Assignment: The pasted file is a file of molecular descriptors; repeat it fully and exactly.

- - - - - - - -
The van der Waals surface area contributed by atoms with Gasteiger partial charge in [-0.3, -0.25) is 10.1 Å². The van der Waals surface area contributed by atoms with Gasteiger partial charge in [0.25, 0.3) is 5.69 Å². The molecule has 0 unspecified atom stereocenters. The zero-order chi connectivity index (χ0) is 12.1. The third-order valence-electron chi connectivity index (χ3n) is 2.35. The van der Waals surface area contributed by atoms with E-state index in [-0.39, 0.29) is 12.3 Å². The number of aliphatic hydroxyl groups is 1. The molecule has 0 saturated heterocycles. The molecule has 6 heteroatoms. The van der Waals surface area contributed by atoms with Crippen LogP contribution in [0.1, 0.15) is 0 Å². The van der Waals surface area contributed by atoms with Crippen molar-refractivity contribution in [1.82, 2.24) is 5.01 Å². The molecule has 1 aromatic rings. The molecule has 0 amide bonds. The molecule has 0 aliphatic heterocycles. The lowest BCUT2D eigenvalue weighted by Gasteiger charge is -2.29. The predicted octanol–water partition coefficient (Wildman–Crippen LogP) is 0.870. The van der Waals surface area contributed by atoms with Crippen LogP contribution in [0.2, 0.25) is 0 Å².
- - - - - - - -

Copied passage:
The van der Waals surface area contributed by atoms with Gasteiger partial charge in [-0.3, -0.25) is 10.1 Å². The van der Waals surface area contributed by atoms with Gasteiger partial charge in [0.25, 0.3) is 5.69 Å². The molecule has 0 unspecified atom stereocenters. The zero-order chi connectivity index (χ0) is 12.1. The third-order valence-electron chi connectivity index (χ3n) is 2.35. The van der Waals surface area contributed by atoms with E-state index in [-0.39, 0.29) is 12.3 Å². The number of aliphatic hydroxyl groups is 1. The molecule has 0 saturated heterocycles. The molecule has 6 heteroatoms. The van der Waals surface area contributed by atoms with Crippen LogP contribution in [0.1, 0.15) is 0 Å². The van der Waals surface area contributed by atoms with Crippen molar-refractivity contribution in [1.82, 2.24) is 5.01 Å². The molecule has 1 aromatic rings. The molecule has 0 amide bonds. The molecule has 0 aliphatic heterocycles. The lowest BCUT2D eigenvalue weighted by Gasteiger charge is -2.29. The predicted octanol–water partition coefficient (Wildman–Crippen LogP) is 0.870. The van der Waals surface area contributed by atoms with Crippen LogP contribution in [0.2, 0.25) is 0 Å².